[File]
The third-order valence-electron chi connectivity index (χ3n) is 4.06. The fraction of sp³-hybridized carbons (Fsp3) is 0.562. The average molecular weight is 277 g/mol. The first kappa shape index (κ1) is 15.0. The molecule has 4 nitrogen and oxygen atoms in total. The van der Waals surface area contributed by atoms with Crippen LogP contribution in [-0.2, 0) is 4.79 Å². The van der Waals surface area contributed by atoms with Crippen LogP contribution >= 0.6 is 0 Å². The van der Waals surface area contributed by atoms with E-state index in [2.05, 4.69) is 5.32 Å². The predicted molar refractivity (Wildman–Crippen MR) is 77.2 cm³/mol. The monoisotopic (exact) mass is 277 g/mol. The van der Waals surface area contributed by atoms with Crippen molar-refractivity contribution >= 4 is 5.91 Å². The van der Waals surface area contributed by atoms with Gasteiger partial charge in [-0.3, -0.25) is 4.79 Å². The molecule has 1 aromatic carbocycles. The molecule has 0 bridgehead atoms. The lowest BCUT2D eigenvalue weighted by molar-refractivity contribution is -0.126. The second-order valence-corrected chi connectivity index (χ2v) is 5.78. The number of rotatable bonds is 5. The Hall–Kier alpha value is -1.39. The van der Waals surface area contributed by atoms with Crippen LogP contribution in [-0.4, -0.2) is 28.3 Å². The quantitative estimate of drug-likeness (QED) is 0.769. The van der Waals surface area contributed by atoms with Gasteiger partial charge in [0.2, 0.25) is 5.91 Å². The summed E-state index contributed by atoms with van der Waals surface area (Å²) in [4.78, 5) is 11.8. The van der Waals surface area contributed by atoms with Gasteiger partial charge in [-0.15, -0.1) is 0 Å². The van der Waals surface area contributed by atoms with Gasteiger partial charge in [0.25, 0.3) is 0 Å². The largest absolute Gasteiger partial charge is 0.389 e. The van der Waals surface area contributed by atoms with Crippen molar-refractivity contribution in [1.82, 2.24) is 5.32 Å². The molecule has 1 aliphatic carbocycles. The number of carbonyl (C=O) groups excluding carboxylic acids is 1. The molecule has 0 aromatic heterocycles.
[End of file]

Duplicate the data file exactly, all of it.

The third-order valence-electron chi connectivity index (χ3n) is 4.06. The fraction of sp³-hybridized carbons (Fsp3) is 0.562. The average molecular weight is 277 g/mol. The first kappa shape index (κ1) is 15.0. The molecule has 4 nitrogen and oxygen atoms in total. The van der Waals surface area contributed by atoms with Crippen LogP contribution in [-0.2, 0) is 4.79 Å². The van der Waals surface area contributed by atoms with Crippen LogP contribution >= 0.6 is 0 Å². The van der Waals surface area contributed by atoms with E-state index in [2.05, 4.69) is 5.32 Å². The predicted molar refractivity (Wildman–Crippen MR) is 77.2 cm³/mol. The monoisotopic (exact) mass is 277 g/mol. The van der Waals surface area contributed by atoms with Crippen molar-refractivity contribution >= 4 is 5.91 Å². The van der Waals surface area contributed by atoms with Gasteiger partial charge in [-0.3, -0.25) is 4.79 Å². The molecule has 1 aromatic carbocycles. The molecule has 0 bridgehead atoms. The lowest BCUT2D eigenvalue weighted by molar-refractivity contribution is -0.126. The second-order valence-corrected chi connectivity index (χ2v) is 5.78. The number of rotatable bonds is 5. The Hall–Kier alpha value is -1.39. The van der Waals surface area contributed by atoms with Crippen LogP contribution in [-0.4, -0.2) is 28.3 Å². The quantitative estimate of drug-likeness (QED) is 0.769. The van der Waals surface area contributed by atoms with Gasteiger partial charge in [0.2, 0.25) is 5.91 Å². The summed E-state index contributed by atoms with van der Waals surface area (Å²) in [4.78, 5) is 11.8. The van der Waals surface area contributed by atoms with Gasteiger partial charge in [-0.15, -0.1) is 0 Å². The van der Waals surface area contributed by atoms with Gasteiger partial charge in [0.25, 0.3) is 0 Å². The largest absolute Gasteiger partial charge is 0.389 e. The van der Waals surface area contributed by atoms with Crippen molar-refractivity contribution in [1.82, 2.24) is 5.32 Å². The molecule has 1 aliphatic carbocycles. The number of carbonyl (C=O) groups excluding carboxylic acids is 1. The molecule has 0 aromatic heterocycles.